Days after the International Organization for Migration (IOM) announced it would help resettle Australia’s refugees currently being held on the Pacific island nation of Nauru in Cambodia, Prime Minister Hun Sen on Thursday acknowledged criticism of the deal at home and abroad.
In September, Cambodia agreed to accept an indeterminate number of refugees in return for a $35-million aid package from Australia in a deal that was slammed by rights groups and opposition lawmakers in both countries.
On Monday, the IOM—a global body that facilitates humane and orderly migration—said it had accepted a request to assist in the resettlement.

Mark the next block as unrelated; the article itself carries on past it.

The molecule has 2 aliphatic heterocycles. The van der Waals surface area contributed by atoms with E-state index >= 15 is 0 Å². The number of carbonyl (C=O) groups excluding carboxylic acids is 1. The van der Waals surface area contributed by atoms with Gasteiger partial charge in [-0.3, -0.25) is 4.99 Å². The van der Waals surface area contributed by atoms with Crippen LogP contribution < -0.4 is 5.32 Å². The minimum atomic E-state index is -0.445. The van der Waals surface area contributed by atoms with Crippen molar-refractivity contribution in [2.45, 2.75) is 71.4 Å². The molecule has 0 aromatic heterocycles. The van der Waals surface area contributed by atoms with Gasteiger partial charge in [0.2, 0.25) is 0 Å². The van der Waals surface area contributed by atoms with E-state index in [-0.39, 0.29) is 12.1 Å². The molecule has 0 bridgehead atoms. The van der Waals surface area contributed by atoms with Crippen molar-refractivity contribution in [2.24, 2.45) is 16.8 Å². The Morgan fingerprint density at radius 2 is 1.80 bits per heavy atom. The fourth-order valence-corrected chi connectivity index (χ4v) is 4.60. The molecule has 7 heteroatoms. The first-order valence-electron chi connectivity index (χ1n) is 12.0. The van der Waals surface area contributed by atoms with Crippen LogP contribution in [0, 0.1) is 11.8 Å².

Speaking at a conference in Phnom Penh on Thursday, Mr. Hun Sen reiterated the government’s stance that only those refugees who volunteer to come to Cambodia would be relocated.
“I speak frankly, Australia met me and asked to bring in a number of refugees. Some have criticized it in Australia, and it’s also been criticized in Cambodia,” the prime minister told the audience.
“I will do it based on a voluntary principle. The numbers who come, we [will] accept them. If not, it is based on a voluntary principle, so nobody will force them to come,” he said.